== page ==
Sunday, November 8, 2020

THE LAST STARFIGHTER (1984) (Arrow Video Blu-ray Review/Comparison)


Label: Arrow Video
Region Code: Region-FREE
Rating: PG
Duration: 101 Minutes
Audio: English Uncompressed DTS-HD MA 2.0 Stereo, 5.1 Surround and and 4.1 with Optional English Subtitles 
Video: 1080p HD Widescreen (2.39:1) 
Director: Nick Castle
Cast:  Lance Guest, Catherine Mary Stewart, Robert Preston, Norman Snow, Dan O’Herlihy, Chris Herbert

Synopsis: Greetings Starfighter! You have been recruited by Arrow Video to experience the 1984 sci-fi classic as you've never experienced it before! Directed by Nick Castle, the man behind the Michael Myers mask in the original Halloween, The Last Starfighter tells the story Alex Rogan (Lance Guest), an arcade game whizz-kid whose wildest dreams comes true when he finds himself enlisted to fight in an interstellar war. Now newly restored from a 4K scan of the original negative and featuring a 4.1 mix originally created for the film's 70mm release - never included on previous home video formats - The Last Starfighter arrives loaded with brand new and archival bonus features. Strap yourself in: the Blu-ray adventure of a lifetime is about to begin!

I was about 11 years-old when I first saw The Last Starfighter (1984) and I was enamored with it from the get-go, being what is probably the perfect age to see it at the time.  Having grown-up frequenting the larger arcades at the mall and haunting the lobbies of the local supermarkets playing Galaga non-stop for hours on end I easily imagined myself in the place of the teenager  Alex Rogan (Lance Guest, Halloween II, Jaws: The Revenge), who after getting the high score on The Last Starfighter arcade game is reluctantly recruited by an elite force of alien starfighters in an effort to save the galaxy from a nefarious enemy, it was pretty cool stuff. I think the film has aged alright if not spectacularly, the early digital effects work is certainly dated in retrospect but it still has that intrinsic nostalgic charm that gets my 80s-loving endorphins flowing, as does my crush on Catherine Mary Stewart (Night of the Comet) who plays Alex's girlfriend. She just has this girl-next-door sexiness that I have always adored. While re-watching this last night I was shocked when I realized that it was actor Dan O'Herlihy playing the alien fighter Grig in this flick, and for those of you not in the know, O'Herlihy not only played The Old Man in Robocop but he was the diabolical druid toymaker Conal Cochran in Halloween III: Season of the Witch! Anyway, if you're a fan of early 80's sci-fi and vintage arcade games this is a pretty cool flick, notably directed by Nick Castle who played The Shape in John Carpenter's Halloween (1978) as well as Halloween (2018), which is also pretty cool.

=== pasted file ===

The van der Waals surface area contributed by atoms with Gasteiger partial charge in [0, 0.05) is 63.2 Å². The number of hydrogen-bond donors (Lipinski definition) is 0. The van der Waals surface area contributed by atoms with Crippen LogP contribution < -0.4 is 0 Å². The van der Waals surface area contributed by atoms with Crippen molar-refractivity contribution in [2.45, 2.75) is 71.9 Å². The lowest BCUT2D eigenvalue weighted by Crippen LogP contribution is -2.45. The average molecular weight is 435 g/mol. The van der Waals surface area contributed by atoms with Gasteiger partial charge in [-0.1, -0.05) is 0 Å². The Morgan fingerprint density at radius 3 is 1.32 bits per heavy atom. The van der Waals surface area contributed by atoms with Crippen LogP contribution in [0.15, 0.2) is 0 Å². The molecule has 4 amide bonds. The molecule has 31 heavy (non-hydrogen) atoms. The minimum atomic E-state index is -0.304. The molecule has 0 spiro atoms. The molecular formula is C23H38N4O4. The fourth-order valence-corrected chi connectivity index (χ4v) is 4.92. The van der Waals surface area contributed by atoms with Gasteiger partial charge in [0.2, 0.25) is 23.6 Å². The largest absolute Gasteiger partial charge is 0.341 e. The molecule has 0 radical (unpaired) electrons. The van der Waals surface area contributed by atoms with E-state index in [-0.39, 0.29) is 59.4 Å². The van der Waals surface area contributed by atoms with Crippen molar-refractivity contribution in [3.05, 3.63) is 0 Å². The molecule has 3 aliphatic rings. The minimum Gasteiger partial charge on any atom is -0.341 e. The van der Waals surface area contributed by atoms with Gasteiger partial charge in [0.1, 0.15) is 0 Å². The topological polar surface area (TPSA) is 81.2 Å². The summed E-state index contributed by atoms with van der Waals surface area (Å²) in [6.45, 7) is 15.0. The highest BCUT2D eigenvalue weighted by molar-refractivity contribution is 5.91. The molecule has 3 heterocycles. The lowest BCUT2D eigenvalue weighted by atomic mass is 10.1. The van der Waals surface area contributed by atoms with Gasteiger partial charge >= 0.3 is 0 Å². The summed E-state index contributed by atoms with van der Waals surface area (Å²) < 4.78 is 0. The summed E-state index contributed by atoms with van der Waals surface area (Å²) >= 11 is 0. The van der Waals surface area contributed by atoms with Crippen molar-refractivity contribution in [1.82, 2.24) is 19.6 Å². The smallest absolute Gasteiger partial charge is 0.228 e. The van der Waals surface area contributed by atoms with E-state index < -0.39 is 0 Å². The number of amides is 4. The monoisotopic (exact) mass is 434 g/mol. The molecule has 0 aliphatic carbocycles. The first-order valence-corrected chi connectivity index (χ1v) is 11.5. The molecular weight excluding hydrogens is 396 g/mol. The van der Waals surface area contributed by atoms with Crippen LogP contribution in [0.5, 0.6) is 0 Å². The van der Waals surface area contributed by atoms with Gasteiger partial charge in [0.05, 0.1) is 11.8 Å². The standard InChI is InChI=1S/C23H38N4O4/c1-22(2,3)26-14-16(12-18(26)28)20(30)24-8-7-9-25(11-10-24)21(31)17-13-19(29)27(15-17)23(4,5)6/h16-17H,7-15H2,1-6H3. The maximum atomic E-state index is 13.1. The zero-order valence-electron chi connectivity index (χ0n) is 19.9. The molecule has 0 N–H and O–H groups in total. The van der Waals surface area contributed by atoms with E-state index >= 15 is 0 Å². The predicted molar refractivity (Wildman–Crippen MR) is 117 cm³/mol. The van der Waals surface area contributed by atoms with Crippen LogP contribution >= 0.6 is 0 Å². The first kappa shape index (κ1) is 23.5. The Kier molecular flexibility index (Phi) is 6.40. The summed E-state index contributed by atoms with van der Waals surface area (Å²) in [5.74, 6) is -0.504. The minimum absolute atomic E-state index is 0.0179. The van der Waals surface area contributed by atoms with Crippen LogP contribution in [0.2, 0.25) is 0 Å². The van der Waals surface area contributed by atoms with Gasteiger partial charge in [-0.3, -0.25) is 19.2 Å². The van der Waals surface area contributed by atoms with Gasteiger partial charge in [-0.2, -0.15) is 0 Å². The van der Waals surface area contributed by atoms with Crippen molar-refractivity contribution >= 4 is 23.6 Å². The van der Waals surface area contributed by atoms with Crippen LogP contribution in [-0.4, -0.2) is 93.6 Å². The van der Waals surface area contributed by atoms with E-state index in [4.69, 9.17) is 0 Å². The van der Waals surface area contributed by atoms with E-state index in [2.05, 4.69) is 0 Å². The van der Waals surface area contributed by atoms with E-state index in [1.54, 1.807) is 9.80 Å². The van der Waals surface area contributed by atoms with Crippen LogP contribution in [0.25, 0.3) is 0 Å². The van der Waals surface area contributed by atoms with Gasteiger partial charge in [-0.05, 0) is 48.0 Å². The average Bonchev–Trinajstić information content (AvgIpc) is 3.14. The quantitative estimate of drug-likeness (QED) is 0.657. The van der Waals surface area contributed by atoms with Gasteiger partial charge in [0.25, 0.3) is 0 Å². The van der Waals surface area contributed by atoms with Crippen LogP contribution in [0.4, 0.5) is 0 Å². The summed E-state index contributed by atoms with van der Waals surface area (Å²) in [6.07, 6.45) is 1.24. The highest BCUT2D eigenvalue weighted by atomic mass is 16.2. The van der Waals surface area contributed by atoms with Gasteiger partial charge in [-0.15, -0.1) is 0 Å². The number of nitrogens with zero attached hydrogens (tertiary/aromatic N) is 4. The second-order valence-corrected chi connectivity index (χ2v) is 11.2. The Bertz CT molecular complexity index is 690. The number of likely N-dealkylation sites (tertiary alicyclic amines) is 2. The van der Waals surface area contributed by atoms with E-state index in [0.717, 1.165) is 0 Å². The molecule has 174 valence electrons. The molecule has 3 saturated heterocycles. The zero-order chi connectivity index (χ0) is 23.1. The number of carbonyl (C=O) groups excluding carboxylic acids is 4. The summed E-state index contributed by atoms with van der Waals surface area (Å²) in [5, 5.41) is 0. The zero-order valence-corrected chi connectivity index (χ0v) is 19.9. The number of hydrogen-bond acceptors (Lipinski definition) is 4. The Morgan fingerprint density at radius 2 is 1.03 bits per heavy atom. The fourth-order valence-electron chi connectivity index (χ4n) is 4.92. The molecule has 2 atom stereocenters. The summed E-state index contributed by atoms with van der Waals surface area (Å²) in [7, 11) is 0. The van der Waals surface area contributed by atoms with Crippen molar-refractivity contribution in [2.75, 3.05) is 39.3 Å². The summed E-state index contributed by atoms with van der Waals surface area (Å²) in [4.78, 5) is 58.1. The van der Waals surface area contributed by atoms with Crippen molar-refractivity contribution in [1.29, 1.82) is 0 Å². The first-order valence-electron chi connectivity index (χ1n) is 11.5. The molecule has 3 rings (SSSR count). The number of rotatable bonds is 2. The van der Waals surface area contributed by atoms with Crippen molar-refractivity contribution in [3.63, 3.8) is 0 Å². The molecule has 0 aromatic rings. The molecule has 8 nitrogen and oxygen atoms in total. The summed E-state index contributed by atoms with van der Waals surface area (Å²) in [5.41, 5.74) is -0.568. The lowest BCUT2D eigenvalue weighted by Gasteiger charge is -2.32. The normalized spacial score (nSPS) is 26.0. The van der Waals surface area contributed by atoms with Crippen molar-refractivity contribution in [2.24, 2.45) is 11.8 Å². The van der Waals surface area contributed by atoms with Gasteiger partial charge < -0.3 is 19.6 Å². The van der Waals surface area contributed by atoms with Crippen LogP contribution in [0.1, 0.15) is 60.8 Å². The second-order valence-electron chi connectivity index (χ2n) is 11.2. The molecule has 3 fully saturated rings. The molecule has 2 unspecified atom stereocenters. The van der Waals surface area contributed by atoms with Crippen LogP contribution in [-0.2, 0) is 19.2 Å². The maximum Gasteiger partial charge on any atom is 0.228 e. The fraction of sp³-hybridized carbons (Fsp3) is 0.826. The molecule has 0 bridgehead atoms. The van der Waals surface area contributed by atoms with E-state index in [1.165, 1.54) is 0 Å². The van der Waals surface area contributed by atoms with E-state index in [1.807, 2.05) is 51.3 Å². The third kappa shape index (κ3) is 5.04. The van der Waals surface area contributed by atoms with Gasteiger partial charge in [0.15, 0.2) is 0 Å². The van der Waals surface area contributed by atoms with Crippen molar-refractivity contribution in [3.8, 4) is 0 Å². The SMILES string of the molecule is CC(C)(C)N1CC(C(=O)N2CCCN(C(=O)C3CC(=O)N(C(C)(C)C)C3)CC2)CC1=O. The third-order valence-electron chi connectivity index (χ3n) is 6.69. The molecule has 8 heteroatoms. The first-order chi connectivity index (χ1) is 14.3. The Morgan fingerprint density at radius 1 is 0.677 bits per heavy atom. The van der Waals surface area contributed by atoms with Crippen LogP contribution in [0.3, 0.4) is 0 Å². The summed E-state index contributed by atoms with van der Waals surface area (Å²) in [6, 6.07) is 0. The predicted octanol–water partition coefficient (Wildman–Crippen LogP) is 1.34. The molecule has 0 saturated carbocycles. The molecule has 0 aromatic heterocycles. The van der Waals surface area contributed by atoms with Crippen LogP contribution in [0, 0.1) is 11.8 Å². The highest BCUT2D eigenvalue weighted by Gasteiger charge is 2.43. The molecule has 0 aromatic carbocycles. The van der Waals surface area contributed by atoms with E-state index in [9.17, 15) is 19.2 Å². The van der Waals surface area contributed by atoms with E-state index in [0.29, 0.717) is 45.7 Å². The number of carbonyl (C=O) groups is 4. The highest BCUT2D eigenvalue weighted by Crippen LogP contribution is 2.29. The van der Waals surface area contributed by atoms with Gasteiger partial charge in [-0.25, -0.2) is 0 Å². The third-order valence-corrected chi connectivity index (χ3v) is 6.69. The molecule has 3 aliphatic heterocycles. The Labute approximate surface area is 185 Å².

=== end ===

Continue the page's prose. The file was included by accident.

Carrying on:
Audio/Video: Universal Home Entertainment released The Last Starfighter on Blu-ray for it's 25th anniversary in 2009 with some cool extras, but it was marred by some aggressive digital noise reduction used to de-grain the film which rendered the facial features plasticine and eroded fine detail. Thankfully Arrow Video released the film in 2020 with a brand new 4K scan of the original 35mm camera negative, and the results are impressive. Colors can look a bit soft at times owing to the original cinematography but the grain is intact and the visuals are impressive throughout. Check out the screenshot comparison of the Universal Blu-ray (2009) versus the Arrow Blu-ray (2020) at the bottom of the review. Audio on the disc comes by way of English DTS-HD MA 2.0, 4.1 and 5.1 with optional English subtitles, and everything sounds authentic and robust with crisp dialogue and vintage sci-fi space battle sound effects coming through accompanied by a wave of youthful nostalgia on my part. 

Extras are plentiful with arrow carrying over the 24-minute 'Heroes of the Screen' featurette plus the 32-minute four-part making of documentary 'Crossing the Frontier: Making The Last Starfighter', plus the archival audio commentary with director Nick Castle and production designer Ron Cobb, plus the image gallery.